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The Blueprint Project

The Blueprint Project at the University of Manchester set out to uncover what high quality mental health services had in common.

Blueprint was study funded by the National Institute for Health and Care Research (NIHR) that explored services for children and young people with common mental health problems like depression, anxiety and self-harm.

The study aimed to find out what services exist. how children/young people and families find out about and access these services, what the services actually do, and whether they are helpful.

For an upcoming webinar they required an accessible, jargon free animated summary of the research, outcomes and the subsequent model that was established defining the characteristics of high quality services.

With a plain and off-white background, the text “What does high quality mean?“ is written in bold letters with question mark signs all around, on the left side is a rectangule containing various coloured upward arrows.
The words: “Common mental health problems” a displayed in a box at the top of the scene. Three people, a boy, a teenage boy and a teenage girl are in the middle. The girls is waving at the viewer. Two plants at either side of the frame, and three expressions “Depression”, “Anxiety”, “Self-harm” appearing below the characters.
A hand holds a piece of paper with a checklist of “High quality services”. On the checklist is “Accessibility”, “Interagency working”, “Consultation liaison”, “Child-centeredness”, “User involvement” and "Continuity of care”. The other hand holds a pen and the first three attributes have been checked off.
The word “CHANGE” is displayed in bold and capitals on the centre of the scene, with colourful stars twinkling all around it.
We see three different groups of people. The first one is of a young boy and a girl with a footer saying “Children and young people”, the second one consists of an adult man, a young girl, and an adult woman, with a “families” title below them, and the last one is a single man wearing an identity card, titled “staff”.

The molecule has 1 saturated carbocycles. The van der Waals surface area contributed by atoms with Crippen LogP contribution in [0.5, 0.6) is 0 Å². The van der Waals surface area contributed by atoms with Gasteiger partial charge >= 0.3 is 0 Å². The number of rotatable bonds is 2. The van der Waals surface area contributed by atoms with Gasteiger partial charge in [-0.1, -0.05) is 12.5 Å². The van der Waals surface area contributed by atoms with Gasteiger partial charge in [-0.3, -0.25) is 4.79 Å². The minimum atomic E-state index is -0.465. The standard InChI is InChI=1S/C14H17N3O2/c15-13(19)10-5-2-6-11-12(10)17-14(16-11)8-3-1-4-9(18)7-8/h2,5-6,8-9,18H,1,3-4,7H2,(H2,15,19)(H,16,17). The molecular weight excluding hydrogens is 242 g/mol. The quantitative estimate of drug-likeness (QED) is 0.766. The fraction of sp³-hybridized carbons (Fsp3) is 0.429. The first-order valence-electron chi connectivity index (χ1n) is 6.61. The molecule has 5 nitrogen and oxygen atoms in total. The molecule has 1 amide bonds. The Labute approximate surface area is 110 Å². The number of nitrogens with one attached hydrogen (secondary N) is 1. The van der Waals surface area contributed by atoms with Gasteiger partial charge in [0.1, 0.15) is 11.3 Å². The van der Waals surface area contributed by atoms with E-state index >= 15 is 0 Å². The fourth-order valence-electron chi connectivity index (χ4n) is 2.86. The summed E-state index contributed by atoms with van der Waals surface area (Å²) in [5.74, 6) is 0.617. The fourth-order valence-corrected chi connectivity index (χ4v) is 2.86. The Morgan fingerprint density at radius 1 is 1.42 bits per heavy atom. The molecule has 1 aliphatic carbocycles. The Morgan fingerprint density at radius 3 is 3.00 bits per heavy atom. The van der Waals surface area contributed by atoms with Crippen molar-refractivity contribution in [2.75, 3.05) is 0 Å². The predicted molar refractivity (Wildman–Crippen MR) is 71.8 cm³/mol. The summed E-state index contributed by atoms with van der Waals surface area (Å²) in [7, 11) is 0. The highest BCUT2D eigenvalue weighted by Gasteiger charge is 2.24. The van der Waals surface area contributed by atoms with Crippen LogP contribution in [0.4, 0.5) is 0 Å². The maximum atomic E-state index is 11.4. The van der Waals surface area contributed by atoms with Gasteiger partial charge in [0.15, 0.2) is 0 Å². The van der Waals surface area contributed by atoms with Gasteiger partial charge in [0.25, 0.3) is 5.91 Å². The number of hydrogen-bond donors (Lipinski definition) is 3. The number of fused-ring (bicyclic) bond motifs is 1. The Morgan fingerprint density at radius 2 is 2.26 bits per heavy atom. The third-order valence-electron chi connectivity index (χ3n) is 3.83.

Three people, a “teacher”, “doctor”, and a “CAMHS (Children and Adult Mental Health Services) worker” are in the centre of the screen interacting with each other. A footer below them says “Collaborative relationships”.
Two values, “Privacy” and “Safeguarding”, on a weighing scale, with both containers carrying a young boy. The footer says “Values that respect confidentiality” and the visual is a metaphor for weighing up privacy with safeguarding.
The header says “Core elements”, below which are numbers “1 2 3 4” each in different colour, all in the centre of the page. The footer says “Underpinning characteristics”. This scene is representative of the core elements and underpinning characteristics of the model of high quality mental health services for children and young people as developed by the Blueprint research project.
The header reads “Core elements” again, and again the footer reads “underpinning characteristics”. This time the numbers in the middle have been replaced with the words: “Confidentiality”, “Engagement”, “Trust”, “A learning culture”. These are the underpinning characteristic of high quality mental health services for children and young people as identified by the Blueprint model.
A young person’s hand reaching towards an adult’s hand, with stars twinkling all around
We see 6 colourful rectangular cards in 2 rows of three. They are listing the International research that was carried out during the early stages of the project: 342 services, 300+ documents, 98 empirical papers, 56 effectiveness papers, 62 acceptability papers and 7 broad model types. A magnifying glass hovering over the second card, representing the practice of research.
A large group of people, diverse in age, ethnicity, gender and profession, are displayed. There are colorful stars twinkling all over in their surroundings.

Storyboard

Screen shot of some of the scenes, voiceover and action notes from the Blueprint Project storyboard created using Boords app.

Screen shot of the Blueprint Project storyboard in Boords app.
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We commissioned Love & Logic to help us share our research findings on children and young people's mental health services in an engaging and accessible format. We are absolutely delighted with the animation and it has been a pleasure to work with Angela from start to finish.

Claire Fraser, University of Manchester See review on Google